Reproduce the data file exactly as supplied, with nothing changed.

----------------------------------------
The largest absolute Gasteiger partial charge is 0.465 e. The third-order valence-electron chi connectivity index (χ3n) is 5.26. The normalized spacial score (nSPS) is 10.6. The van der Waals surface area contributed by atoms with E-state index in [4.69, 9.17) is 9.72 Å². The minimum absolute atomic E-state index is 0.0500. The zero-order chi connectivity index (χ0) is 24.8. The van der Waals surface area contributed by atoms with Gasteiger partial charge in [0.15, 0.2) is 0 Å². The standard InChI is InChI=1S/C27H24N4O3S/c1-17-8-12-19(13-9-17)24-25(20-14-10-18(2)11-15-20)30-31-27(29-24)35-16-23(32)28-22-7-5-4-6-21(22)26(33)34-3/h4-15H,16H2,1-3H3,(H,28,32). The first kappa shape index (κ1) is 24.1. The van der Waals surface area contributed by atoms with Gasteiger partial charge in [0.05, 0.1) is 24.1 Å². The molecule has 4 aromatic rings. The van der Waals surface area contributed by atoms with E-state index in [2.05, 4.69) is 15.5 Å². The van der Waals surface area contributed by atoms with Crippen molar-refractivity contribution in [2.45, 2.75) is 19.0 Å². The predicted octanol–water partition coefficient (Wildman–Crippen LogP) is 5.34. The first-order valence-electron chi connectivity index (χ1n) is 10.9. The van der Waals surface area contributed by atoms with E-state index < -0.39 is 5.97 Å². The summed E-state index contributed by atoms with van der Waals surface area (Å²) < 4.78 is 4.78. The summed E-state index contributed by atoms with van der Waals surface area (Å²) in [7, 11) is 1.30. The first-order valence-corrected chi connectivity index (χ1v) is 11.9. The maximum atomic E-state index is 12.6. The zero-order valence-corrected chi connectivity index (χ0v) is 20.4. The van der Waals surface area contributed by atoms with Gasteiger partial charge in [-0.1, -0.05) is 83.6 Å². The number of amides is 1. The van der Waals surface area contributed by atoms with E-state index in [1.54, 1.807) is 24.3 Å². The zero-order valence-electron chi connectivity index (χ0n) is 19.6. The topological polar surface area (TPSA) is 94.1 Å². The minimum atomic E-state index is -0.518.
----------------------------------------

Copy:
The largest absolute Gasteiger partial charge is 0.465 e. The third-order valence-electron chi connectivity index (χ3n) is 5.26. The normalized spacial score (nSPS) is 10.6. The van der Waals surface area contributed by atoms with E-state index in [4.69, 9.17) is 9.72 Å². The minimum absolute atomic E-state index is 0.0500. The zero-order chi connectivity index (χ0) is 24.8. The van der Waals surface area contributed by atoms with Gasteiger partial charge in [0.15, 0.2) is 0 Å². The standard InChI is InChI=1S/C27H24N4O3S/c1-17-8-12-19(13-9-17)24-25(20-14-10-18(2)11-15-20)30-31-27(29-24)35-16-23(32)28-22-7-5-4-6-21(22)26(33)34-3/h4-15H,16H2,1-3H3,(H,28,32). The first kappa shape index (κ1) is 24.1. The van der Waals surface area contributed by atoms with Gasteiger partial charge in [0.05, 0.1) is 24.1 Å². The molecule has 4 aromatic rings. The van der Waals surface area contributed by atoms with E-state index in [2.05, 4.69) is 15.5 Å². The van der Waals surface area contributed by atoms with Crippen molar-refractivity contribution in [2.45, 2.75) is 19.0 Å². The predicted octanol–water partition coefficient (Wildman–Crippen LogP) is 5.34. The first-order valence-electron chi connectivity index (χ1n) is 10.9. The van der Waals surface area contributed by atoms with E-state index < -0.39 is 5.97 Å². The summed E-state index contributed by atoms with van der Waals surface area (Å²) < 4.78 is 4.78. The summed E-state index contributed by atoms with van der Waals surface area (Å²) in [7, 11) is 1.30. The first-order valence-corrected chi connectivity index (χ1v) is 11.9. The maximum atomic E-state index is 12.6. The zero-order valence-corrected chi connectivity index (χ0v) is 20.4. The van der Waals surface area contributed by atoms with Gasteiger partial charge in [-0.1, -0.05) is 83.6 Å². The number of amides is 1. The van der Waals surface area contributed by atoms with E-state index in [1.54, 1.807) is 24.3 Å². The zero-order valence-electron chi connectivity index (χ0n) is 19.6. The topological polar surface area (TPSA) is 94.1 Å². The minimum atomic E-state index is -0.518.